Sunday, January 12, 2014

Record Cold Weather

This is the spot where climate change skeptics have been having a field day, laughing at the record cold temperature in such warms spots as Atlanta and Houston. Obviously, the planet is not warming.

Perhaps it is just my contrarian nature, cautioning everyone not to draw conclusions from a small sample size, nor believe the simple explanations, but I think the past few weeks have actually been the type of evidence that climate-change believers should be bringing forward.  Only the bravest of them are, because thy know how bad it looks in the news.

The switch from warning about Global Warming to Climate Change was certainly a dodge for many of the scientificly-untrained nancies who always need to A) have a crisis and B) deplore how other ignorant Americans are living.  Yet there was some sense to it in theory, and we should not ignore that simply because it is buried under piles of manure. The recent record cold in many areas is certainly not proof that the alarmists have been right all along, but it is evidence that extreme weather is increasing.  A dozen similar items would need to be brought forward before I would get behind even moderately expensive or intrusive solutions, but it is potentially a mark in their favor.  It still could be a mark in the skeptics' favor, but I do not reject the argument simply because it doesn't make intuitive sense at first.  Weather is complicated.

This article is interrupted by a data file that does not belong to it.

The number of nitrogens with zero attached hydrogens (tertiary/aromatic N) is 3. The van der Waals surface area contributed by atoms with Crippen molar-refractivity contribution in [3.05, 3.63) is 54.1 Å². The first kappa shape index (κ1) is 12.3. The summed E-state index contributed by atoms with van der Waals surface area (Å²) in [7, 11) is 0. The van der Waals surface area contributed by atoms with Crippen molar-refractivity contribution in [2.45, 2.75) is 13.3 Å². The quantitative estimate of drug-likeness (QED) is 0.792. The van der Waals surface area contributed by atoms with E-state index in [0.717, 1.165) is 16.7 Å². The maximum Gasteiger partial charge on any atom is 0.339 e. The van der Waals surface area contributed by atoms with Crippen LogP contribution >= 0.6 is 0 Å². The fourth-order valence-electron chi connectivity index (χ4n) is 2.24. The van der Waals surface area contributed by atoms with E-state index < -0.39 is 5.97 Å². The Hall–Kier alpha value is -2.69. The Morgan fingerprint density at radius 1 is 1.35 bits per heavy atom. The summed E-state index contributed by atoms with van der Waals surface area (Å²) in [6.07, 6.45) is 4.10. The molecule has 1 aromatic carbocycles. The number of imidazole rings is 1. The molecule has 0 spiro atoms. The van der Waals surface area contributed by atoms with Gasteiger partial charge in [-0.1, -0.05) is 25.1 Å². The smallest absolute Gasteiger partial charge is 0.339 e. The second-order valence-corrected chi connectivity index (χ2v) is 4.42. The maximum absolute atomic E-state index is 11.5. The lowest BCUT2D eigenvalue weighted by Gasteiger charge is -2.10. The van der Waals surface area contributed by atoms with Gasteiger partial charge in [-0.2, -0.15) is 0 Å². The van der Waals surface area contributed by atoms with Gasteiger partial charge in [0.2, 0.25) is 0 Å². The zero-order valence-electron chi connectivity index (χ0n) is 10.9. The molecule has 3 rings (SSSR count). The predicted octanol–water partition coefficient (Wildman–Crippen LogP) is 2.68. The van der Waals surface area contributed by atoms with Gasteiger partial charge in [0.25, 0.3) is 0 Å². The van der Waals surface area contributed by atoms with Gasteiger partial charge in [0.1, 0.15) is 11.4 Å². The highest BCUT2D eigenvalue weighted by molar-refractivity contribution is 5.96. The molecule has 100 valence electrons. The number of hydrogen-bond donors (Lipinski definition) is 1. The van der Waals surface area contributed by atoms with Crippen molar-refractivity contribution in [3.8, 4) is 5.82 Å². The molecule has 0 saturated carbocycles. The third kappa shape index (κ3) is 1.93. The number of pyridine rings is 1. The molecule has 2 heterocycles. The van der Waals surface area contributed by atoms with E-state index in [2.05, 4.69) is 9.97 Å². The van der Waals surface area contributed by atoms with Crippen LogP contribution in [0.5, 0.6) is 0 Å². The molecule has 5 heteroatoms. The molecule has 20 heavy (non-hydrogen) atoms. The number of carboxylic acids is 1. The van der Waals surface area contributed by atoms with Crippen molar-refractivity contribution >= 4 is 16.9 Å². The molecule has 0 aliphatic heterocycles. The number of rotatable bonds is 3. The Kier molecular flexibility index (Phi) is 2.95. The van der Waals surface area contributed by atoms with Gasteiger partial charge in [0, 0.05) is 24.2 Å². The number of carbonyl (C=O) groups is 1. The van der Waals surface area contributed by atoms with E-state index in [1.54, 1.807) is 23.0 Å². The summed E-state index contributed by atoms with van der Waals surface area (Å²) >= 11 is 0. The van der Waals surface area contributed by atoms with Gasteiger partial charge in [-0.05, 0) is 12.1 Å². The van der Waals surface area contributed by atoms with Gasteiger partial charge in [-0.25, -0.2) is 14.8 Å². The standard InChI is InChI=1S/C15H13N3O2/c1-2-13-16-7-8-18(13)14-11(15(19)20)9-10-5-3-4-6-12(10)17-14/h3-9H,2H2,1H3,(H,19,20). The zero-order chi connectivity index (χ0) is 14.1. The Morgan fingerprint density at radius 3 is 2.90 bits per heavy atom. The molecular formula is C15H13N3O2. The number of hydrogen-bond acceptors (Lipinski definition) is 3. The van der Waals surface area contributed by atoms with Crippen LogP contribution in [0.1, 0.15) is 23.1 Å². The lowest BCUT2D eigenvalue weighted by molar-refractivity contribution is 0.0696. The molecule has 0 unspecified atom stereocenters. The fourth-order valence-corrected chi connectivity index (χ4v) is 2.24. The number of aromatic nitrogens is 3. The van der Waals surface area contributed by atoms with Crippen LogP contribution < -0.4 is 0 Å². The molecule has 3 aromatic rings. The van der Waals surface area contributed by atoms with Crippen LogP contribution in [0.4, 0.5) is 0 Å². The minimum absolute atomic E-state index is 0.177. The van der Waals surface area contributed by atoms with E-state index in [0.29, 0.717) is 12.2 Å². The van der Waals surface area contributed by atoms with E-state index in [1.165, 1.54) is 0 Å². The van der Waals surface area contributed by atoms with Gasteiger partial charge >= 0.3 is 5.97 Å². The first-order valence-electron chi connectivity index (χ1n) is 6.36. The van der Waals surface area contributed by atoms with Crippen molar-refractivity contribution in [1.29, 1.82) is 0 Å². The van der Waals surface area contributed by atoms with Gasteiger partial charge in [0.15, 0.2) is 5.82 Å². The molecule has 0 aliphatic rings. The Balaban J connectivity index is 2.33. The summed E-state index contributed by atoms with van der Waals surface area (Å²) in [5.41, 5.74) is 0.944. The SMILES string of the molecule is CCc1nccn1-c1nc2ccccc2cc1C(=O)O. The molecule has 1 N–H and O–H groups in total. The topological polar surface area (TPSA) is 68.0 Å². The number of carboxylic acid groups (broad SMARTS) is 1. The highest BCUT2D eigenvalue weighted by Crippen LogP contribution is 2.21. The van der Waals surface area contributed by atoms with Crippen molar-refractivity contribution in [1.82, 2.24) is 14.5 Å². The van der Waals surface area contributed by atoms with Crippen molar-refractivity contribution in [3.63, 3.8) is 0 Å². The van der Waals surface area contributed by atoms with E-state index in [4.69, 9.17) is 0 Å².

On a happy note for those of us who are tree-lovers, the intense cold seems to have set the emerald ash borer back significantly.  That's good. For those in the area, those purple triangular hanging doohickeys you have been seeing in the forests are there to measure ash borer progress.

1 comment:

james said...

The complexity of weather muddies things tremendously. It isn't that easy to define what a "global temperature" consists of.

The infamous hockey stick graph to the contrary, it isn't terribly obvious that this is anthropogenic. I'd be surprised if there wasn't some human effect, but it isn't obvious that the effects would be either large or bad.

Back when I was in high school I worried about runaway greenhouse effects, but after learning a bit more about what the Earth's been through I'm a little less concerned.

I am concerned that historical climate patterns can recur--patterns that left a fair chunk of the continent's bread basket too dry for our staples. Since I have no faith that we can change the weather to our liking (and given the complexity of weather, would almost certainly foul up some other area's climate if we succeeded), the only way left to deal with such a change is to find ways to endure it--new strains of grain, whatever.
Given the proper tools we can probably find ways to muddle along--not so rich, but OK.